The recently announced merger between Vodafone India and Idea Cellular will create a combined entity with nearly 400 million subscribers, making it the largest telco operator in India, subject to regulatory approvals. The Indian telco market is on the cusp of major consolidation. Both operators and subscribers can gain from this consolidation, at least in the foreseeable future.
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Merger of Vodafone India and Idea Cellular
The telco sector in India is composed of over 10 operators serving 1.1 billion mobile subscribers, according to the Telecom Regulatory Authority of India (TRAI). Bharti Airtel was the dominant incumbent and Vodafone India was the second largest operator, with 25% and 20% market shares (by subscribers) respectively. Idea Cellular was ranked in third place with just over 15% market share. The merger of Vodafone India and Idea Cellular, once approved, would give the combined entity around 37% market share and over US$12 billion in sales revenues. EBITDA margins are forecast by India Ratings to be in the range of 28%, or around US$3.5 billion.
While such a merger may be regarded by many industry analysts to lead to an increase in pricing power and diminished competition, and with the possibility that customers may be worse off because of higher tariffs, this is unlikely to be the case.
The Indian market will see further consolidation moving forward, with many operators opting for the merger/acquisition route to expand. Bharti Airtel announced plans to merge with Telenor, while Reliance Communications is expected to merge with Aircel, MTS, and perhaps even with Tata DOCOMO. Public sector operators Bharat Sanchar Nigam Limited (BSNL) and Mahanagar Telephone Nigam (MTNL) are expected to combine their strengths to enjoy the benefits of a larger entity.
At the same time, new entrant Reliance Jio has taken the market by storm in a bid to boost market share via disruptive pricing tactics, forcing the entire industry to revise tariff plans and offers to maintain competitiveness. The consolidation will alter the structure of the market, marking a shift away from its present competitive state, creating a group of strong players focused on product differentiation and branding.
The merger route is the fastest option to enlarge presence, and appears to be the preferred option by Indian operators that have ample cash balances or access to capital through financial markets. Trends indicate Indian subscribers demand more reliable and high-quality services (strong network coverage, no disruptions, or call drops). Smartphone penetration is growing rapidly in line with rising data consumption. Therefore, operators merging into larger entities will be better placed to make the investments (both CAPEX/OPEX) needed to keep pace with advancing technology and subscriber dynamics.
According to the Economic Times, Vodafone India has a strong presence in urban metros and Idea Cellular has solid subscriber pockets in rural areas. So, such a merger would present the combined entity with not just a significantly higher subscriber base and market share, but also a larger geographic footprint. Similar mergers are likely to happen in order to gain traction into both urban and rural areas, the latter offering being substantial business opportunities. Economies of scale gained from providing services to a larger customer base can lower costs immensely for the operator. Cost savings may be further accelerated through “economies of scope” when interrelated activities are carried out; for example, logistics, sales, and service outlets may now be shared with excesses being rationalized. The larger entities may also be able to exercise countervailing power to gain better procurement deals from handset/device makers. The combined entity may indeed choose to pass on these costs savings, in varying degrees, to prepaid subscribers by way of competitive tariffs and postpaid subscribers, by way of attractive bundles and contracts with device options.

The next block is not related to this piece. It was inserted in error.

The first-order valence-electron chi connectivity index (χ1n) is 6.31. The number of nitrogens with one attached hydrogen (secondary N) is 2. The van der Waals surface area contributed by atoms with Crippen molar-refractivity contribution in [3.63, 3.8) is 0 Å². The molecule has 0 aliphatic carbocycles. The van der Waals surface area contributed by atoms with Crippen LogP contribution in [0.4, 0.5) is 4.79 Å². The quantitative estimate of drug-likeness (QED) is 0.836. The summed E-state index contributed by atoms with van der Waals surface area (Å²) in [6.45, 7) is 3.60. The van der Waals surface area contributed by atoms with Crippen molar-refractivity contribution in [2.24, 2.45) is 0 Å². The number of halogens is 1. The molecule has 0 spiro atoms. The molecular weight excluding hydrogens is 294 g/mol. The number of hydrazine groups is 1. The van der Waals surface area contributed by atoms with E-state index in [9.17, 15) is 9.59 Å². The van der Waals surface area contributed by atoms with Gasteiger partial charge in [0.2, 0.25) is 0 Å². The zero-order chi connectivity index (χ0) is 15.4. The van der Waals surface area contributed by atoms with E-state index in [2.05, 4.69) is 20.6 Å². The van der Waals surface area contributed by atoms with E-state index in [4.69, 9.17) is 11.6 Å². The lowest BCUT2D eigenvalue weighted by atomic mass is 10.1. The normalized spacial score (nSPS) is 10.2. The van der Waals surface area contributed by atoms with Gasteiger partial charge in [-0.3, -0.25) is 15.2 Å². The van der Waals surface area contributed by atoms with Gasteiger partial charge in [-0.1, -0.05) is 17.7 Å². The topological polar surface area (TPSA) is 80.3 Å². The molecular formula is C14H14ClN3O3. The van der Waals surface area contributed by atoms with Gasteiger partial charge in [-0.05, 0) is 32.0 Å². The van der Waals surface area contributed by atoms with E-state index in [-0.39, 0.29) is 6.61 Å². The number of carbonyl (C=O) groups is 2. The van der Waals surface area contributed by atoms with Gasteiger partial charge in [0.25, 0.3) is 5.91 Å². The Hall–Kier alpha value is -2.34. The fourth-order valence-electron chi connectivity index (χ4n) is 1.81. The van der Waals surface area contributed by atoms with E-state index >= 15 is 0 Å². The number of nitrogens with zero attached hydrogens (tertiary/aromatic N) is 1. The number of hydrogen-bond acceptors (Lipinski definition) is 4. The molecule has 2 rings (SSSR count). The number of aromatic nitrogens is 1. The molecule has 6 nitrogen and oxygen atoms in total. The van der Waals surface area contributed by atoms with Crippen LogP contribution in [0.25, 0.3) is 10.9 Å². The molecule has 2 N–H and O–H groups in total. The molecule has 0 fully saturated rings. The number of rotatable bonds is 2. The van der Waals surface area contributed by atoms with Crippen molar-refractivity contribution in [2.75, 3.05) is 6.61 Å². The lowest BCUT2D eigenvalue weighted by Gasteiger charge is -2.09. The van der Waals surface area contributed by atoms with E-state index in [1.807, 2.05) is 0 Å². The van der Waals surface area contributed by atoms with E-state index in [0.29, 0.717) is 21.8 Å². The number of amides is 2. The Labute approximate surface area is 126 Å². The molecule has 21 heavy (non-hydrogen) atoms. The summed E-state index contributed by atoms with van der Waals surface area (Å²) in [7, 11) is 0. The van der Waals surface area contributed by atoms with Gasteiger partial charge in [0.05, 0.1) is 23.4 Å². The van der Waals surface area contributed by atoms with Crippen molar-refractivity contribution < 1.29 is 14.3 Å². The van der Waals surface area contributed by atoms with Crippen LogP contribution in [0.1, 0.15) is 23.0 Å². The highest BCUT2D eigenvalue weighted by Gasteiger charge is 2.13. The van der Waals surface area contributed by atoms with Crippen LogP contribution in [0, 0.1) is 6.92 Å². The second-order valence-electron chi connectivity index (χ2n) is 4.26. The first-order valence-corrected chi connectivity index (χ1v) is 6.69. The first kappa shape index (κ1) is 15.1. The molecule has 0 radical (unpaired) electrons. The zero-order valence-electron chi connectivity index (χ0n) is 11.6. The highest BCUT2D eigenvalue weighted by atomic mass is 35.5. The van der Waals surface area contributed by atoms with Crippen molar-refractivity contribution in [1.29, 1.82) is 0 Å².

The combined entity will be better placed to make the CAPEX investments needed to boost mobile telephony infrastructure (basestations, towers, etc.) and reliability to provide greater value to subscribers. Indeed, Reliance Jio’s entry stimulated industry-wide focus on value enhancement through product and service quality, as well as driving internal efficiency.
Therefore, further consolidation should lead to the development of an oligopolistic telco market in India. Typically, in such a scenario, competing on tariff/price is avoided and the focus is on maintaining greater price stability. Rather than competing on price, the operators will compete on product differentiation, branding, and marketing. Both prepaid and postpaid subscribers should see great offers moving forward. Given that number portability is now allowed, the merged entities will need to drive value and loyalty as customer retention has become paramount. The focus on overall subscriber growth, enticing users to switch from prepaid to postpaid, extending reach, customer service excellence, and attractive pricing must continue. A critical success factor (CSF) will be managing costs efficiently while providing quality elements to drive average revenue per user (ARPU) and making the much-needed investments for long-term growth and profitability. Consolidation may even lead to the inception of more infrastructure alliances to manage costs for the sector as a whole.